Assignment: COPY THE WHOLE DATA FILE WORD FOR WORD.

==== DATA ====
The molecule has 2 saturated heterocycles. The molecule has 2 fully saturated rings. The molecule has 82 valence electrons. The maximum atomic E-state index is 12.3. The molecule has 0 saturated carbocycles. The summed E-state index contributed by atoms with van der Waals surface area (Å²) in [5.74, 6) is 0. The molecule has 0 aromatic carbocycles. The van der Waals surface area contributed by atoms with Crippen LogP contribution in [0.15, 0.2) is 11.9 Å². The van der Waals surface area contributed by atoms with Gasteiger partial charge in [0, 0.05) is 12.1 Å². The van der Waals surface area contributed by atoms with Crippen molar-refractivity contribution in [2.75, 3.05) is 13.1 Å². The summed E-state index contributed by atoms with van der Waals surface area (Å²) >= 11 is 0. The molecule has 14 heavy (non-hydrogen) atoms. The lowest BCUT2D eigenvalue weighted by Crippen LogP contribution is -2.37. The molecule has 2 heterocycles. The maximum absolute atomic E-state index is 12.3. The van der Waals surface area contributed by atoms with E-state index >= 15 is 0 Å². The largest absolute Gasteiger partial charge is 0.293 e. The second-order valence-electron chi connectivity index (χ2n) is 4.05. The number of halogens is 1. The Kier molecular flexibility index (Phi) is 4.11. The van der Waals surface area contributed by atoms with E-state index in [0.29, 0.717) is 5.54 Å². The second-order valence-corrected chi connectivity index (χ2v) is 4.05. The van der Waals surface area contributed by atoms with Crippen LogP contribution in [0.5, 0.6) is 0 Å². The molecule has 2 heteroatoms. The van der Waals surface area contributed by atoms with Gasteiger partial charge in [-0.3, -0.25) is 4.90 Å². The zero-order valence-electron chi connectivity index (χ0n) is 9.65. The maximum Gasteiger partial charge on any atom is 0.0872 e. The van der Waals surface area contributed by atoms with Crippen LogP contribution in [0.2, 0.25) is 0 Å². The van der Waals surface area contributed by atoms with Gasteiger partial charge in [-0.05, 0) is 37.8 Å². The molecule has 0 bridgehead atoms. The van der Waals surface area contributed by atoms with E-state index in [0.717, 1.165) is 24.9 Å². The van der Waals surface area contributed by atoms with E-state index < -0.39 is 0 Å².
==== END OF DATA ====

The molecule has 2 saturated heterocycles. The molecule has 2 fully saturated rings. The molecule has 82 valence electrons. The maximum atomic E-state index is 12.3. The molecule has 0 saturated carbocycles. The summed E-state index contributed by atoms with van der Waals surface area (Å²) in [5.74, 6) is 0. The molecule has 0 aromatic carbocycles. The van der Waals surface area contributed by atoms with Crippen LogP contribution in [0.15, 0.2) is 11.9 Å². The van der Waals surface area contributed by atoms with Gasteiger partial charge in [0, 0.05) is 12.1 Å². The van der Waals surface area contributed by atoms with Crippen molar-refractivity contribution in [2.75, 3.05) is 13.1 Å². The summed E-state index contributed by atoms with van der Waals surface area (Å²) >= 11 is 0. The molecule has 14 heavy (non-hydrogen) atoms. The lowest BCUT2D eigenvalue weighted by Crippen LogP contribution is -2.37. The molecule has 2 heterocycles. The maximum absolute atomic E-state index is 12.3. The van der Waals surface area contributed by atoms with E-state index >= 15 is 0 Å². The largest absolute Gasteiger partial charge is 0.293 e. The second-order valence-electron chi connectivity index (χ2n) is 4.05. The number of halogens is 1. The Kier molecular flexibility index (Phi) is 4.11. The van der Waals surface area contributed by atoms with E-state index in [0.29, 0.717) is 5.54 Å². The second-order valence-corrected chi connectivity index (χ2v) is 4.05. The van der Waals surface area contributed by atoms with Crippen LogP contribution in [0.5, 0.6) is 0 Å². The molecule has 2 heteroatoms. The van der Waals surface area contributed by atoms with Gasteiger partial charge in [-0.3, -0.25) is 4.90 Å². The zero-order valence-electron chi connectivity index (χ0n) is 9.65. The maximum Gasteiger partial charge on any atom is 0.0872 e. The van der Waals surface area contributed by atoms with Crippen LogP contribution in [0.2, 0.25) is 0 Å². The van der Waals surface area contributed by atoms with Gasteiger partial charge in [-0.05, 0) is 37.8 Å². The molecule has 0 bridgehead atoms. The van der Waals surface area contributed by atoms with E-state index in [0.717, 1.165) is 24.9 Å². The van der Waals surface area contributed by atoms with E-state index < -0.39 is 0 Å².